Indeterminate cystic kidney lesions found incidentally are an increasingly prevalent diagnostic challenge. Standard workup includes Bosniak classification with contrast-enhanced computed tomography (CT) or magnetic resonance imaging (MRI). However, these tests are costly and not without risks. Contrast-enhanced ultrasound (CEUS) is a relatively new technique with lower risk of adverse events than iodine-containing contrast or gadolinium. In our review of the evidence for characterization of cystic kidney lesions with CEUS, CEUS displayed sensitivity (89%-100%) and negative predictive value (86%-100%) comparable to contrast-enhanced CT or MRI, with no decrease in specificity compared with CT and only a slight decrease compared with MRI.Copyright Â© 2015 Elsevier Inc. All rights reserved.
Quantitative Analysis of the Degree of Frontal Rotation Required to Anatomically Align the First Metatarsal Phalangeal Joint During Modified Tarsal-Metatarsal Arthrodesis Without Capsular Balancing. - The Journal of foot and ankle surgery : official publication of the American College of Foot and Ankle Surgeons
The data from 35 consecutive patients with hallux valgus undergoing triplane arthrodesis at the first tarsal metatarsal joint were studied to determine the amount of first metatarsal frontal plane rotation (supination) needed to anatomically align the first metatarsal phalangeal joint on an anterior posterior radiograph without soft tissue balancing at the first metatarsal phalangeal joint. Radiographs were measured both pre- and postoperatively to assess the 1-2 intermetatarsal angle, hallux abductus angle, and tibial sesamoid position (TSP). The mean amount of varus (supination) rotation performed during correction was 22.1Â°Â Â±Â 5.2Â° and the mean amount of intermetatarsal angle reduction achieved after completion of the procedure was 6.9Â°Â Â±Â 3.0Â°. The TSP changed by a mean of 3.3Â°Â Â±Â 1.2Â°. A series of univariate linear regression analyses was performed to analyze the relationship between the frontal plane rotation of the first metatarsal performed during the operation and the preoperative intermetatarsal angle, hallux abductus angle, and TSP. Greater preoperative TSP scores were associated with greater intraoperative varus (supination) rotation required for joint alignment. Direct observation of the alignment changes at the first metatarsal phalangeal joint after metatarsal rotation without distal procedures strengthened the notion that the frontal plane rotational position plays an important role in the bunion deformity.Copyright Â© 2016 American College of Foot and Ankle Surgeons. Published by Elsevier Inc. All rights reserved.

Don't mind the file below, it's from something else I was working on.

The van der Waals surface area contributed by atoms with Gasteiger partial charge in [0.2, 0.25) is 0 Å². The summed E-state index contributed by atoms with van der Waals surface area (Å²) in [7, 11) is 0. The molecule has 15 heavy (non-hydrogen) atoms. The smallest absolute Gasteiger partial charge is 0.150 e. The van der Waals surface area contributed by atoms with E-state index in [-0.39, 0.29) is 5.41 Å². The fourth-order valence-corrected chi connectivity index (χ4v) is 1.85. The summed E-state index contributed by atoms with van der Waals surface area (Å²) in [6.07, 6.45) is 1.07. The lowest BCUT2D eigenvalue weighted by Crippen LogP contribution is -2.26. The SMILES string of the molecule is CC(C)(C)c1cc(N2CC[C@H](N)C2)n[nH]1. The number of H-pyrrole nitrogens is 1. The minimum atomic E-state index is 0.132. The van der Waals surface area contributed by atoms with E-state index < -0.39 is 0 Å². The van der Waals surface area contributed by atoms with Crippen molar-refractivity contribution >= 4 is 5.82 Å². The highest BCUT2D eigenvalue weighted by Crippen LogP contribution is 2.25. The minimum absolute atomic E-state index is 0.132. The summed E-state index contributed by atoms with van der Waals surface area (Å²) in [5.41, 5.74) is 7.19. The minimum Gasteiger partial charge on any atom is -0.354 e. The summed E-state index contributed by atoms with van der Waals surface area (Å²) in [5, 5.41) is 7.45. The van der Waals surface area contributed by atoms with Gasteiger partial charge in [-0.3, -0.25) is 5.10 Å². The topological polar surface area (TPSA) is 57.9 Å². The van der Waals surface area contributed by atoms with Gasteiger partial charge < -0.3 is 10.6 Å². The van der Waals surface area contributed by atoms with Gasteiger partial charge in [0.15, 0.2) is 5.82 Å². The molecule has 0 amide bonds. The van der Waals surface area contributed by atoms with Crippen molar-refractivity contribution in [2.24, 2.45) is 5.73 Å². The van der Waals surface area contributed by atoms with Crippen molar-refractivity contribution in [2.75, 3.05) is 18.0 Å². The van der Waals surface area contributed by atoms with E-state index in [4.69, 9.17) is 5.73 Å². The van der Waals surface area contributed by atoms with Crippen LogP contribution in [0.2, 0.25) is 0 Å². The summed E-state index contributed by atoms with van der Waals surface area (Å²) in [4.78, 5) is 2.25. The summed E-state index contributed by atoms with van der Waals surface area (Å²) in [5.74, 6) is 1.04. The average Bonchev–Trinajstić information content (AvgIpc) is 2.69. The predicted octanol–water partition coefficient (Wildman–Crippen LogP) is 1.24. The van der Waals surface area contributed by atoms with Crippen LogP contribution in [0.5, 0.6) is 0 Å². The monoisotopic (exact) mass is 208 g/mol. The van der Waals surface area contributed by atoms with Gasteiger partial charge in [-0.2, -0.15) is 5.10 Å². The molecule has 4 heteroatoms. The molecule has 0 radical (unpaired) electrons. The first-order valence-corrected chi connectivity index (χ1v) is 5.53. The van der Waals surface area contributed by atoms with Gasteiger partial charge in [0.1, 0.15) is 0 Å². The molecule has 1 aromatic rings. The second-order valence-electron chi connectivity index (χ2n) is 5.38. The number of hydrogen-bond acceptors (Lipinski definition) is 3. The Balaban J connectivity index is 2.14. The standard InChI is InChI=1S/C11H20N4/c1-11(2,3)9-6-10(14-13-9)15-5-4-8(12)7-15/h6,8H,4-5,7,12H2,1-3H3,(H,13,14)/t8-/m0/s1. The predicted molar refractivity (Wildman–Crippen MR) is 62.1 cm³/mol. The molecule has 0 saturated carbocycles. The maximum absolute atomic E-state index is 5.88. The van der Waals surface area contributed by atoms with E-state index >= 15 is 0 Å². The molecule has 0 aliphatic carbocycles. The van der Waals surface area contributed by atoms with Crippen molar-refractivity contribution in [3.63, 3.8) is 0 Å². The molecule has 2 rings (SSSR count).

Dual-frequency acoustic droplet vaporization detection for medical imaging. - IEEE transactions on ultrasonics, ferroelectrics, and frequency control